Mid-Frequency Aperture Array

What do we mean when we refer to Mid-Frequency Aperture Array (MFAA) in the SKA design?


The “Mid-Frequency Aperture Array” (MFAA) element of the SKA, part of the SKA Advanced Instrumentation Programme, includes the activities necessary for the development of a set of antennas, on board amplifiers and local processing required for the Aperture Array telescope of the SKA. MFAA includes the development of local station signal processing and hardware required to combine the antennas and the transport of antenna data to the station processing.

The fully sampled field-of-view, of the order of 100 square degrees, makes the SKA Mid-Frequency Aperture Array effectively a 10-gigapixel ultra wide field spectroscopic camera“, says Steve Torchinsky, member of the MFAA Consortium and astronomer at the Station de Radioastronomie de Nançay, France.


Artist’s impression of the Mid-Frequency Aperture Array telescope when deployed on the African site (C) SKA Organisation

More about the MFAA
The overriding objectives of the MFAA Consortium are to prove the technological maturity of the Mid-Frequency Aperture Array technology, and to evaluate different concepts of front-end technology that can serve to assist in the preliminary design of the MFAA. When a concept is selected, it will then taken further in Stage 2 towards the preliminary design.

The two EMBRACE (Electronic Multibeam Radio Astronomy Concept ) stations built as part of the SKA Design Study project, located near the Westerbork in the Netherlands and at Nançay Observatory in France, are platforms that will function as test-bed for new developments and further validation of the key-technologies.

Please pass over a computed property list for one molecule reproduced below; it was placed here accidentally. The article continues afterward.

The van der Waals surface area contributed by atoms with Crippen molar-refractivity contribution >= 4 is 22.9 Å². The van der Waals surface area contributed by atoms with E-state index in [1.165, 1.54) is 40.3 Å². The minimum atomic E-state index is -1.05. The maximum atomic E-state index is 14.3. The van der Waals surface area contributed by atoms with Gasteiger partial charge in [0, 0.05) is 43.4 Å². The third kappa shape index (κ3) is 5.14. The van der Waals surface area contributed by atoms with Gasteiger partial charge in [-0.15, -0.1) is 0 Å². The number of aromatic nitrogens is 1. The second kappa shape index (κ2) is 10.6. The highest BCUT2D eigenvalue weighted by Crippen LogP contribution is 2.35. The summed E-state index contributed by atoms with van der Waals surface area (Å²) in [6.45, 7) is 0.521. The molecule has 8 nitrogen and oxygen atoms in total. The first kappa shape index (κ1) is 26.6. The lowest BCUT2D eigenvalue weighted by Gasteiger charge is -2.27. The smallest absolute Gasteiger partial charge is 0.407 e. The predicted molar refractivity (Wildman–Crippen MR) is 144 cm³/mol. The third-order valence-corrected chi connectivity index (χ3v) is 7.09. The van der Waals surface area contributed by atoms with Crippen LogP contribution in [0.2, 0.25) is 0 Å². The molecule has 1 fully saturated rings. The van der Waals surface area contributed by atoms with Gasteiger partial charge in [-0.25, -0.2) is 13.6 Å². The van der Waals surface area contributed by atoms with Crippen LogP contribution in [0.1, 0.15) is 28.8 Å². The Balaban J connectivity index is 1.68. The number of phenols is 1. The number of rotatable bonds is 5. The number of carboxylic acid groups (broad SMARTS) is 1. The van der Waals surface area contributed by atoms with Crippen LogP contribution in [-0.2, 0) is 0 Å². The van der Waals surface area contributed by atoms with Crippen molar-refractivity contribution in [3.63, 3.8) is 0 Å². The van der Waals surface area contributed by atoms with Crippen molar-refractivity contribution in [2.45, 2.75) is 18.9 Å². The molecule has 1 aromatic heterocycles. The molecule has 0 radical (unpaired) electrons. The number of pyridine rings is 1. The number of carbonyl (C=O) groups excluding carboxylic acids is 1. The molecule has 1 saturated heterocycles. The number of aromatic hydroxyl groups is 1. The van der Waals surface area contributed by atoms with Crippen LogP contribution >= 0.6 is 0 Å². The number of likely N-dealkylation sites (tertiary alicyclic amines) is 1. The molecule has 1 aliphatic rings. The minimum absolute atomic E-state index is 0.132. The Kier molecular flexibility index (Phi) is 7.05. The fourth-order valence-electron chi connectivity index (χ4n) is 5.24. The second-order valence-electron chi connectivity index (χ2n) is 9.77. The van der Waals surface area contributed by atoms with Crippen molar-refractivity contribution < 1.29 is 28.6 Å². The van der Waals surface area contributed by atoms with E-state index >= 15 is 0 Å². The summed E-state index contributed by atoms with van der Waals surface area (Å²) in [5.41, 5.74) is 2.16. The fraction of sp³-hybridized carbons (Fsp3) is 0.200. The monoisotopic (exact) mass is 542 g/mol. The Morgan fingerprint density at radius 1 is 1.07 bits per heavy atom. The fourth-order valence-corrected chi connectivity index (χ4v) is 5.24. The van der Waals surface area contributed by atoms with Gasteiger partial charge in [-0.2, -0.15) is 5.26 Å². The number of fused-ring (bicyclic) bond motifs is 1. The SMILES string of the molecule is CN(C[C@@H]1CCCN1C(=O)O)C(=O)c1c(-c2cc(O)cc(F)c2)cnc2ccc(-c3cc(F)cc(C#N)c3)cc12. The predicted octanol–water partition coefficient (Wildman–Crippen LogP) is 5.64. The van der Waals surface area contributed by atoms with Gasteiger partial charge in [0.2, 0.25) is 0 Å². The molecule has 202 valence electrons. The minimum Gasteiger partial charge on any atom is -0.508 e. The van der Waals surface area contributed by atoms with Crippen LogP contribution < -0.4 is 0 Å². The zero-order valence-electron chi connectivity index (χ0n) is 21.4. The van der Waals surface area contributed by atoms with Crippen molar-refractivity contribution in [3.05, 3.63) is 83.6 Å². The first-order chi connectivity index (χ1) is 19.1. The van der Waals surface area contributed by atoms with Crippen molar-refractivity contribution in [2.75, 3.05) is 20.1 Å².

The MFAA Science
The SKA Mid frequency aperture array is scheduled to be deployed in the second phase of the construction of the SKA. It will cover a wide-range of radio frequencies from 400 MHz upwards. One of the key science goals for these telescopes will be their planned mission to measure the effects of dark energy on the Universe, as well as doing high speed surveys for pulsars and other radio transient events. This requires very high sensitivities, with the ability to detect very small variations in the observed signal.

EMBRACE a study which will benefit the SKA

EMBRACE Composition with a zoom-in on the antennas and two observations performed with the dual beam system

The MFAA Consortium
By using experienced groups, many of whom have worked together closely on previous SKA programmes, a proven technological base exists and appropriate industrial developments can be investigated, one with experience in costing and management of radio telescope projects, and drawing on vast experience gained from precursor projects such as THEA (Thousand Element Array), EMBRACE and ORA.

The MFAA Consortium itself is a collection of institutes with considerable experience in the field of Mid-Frequencies aperture array research and development. The key players in the EMBRACE work package of the SKA Design Study, an EU-FP6 project which concentrated on development of Aperture Arrays led by ASTRON (Netherlands Institute for Radio Astronomy), are part of this consortium.

The MFAA consortium is led by Jan Geralt Bij de Vaate of ASTRON in the Netherlands.

Institutions involved in the MFAA consortium include:

Contact information of people involved at each institution can be provided by the consortium lead Jan Geralt Bij de Vaate

Click on the map to find out more about the institutions involved in the MFAA consortium

SKA Global Consortia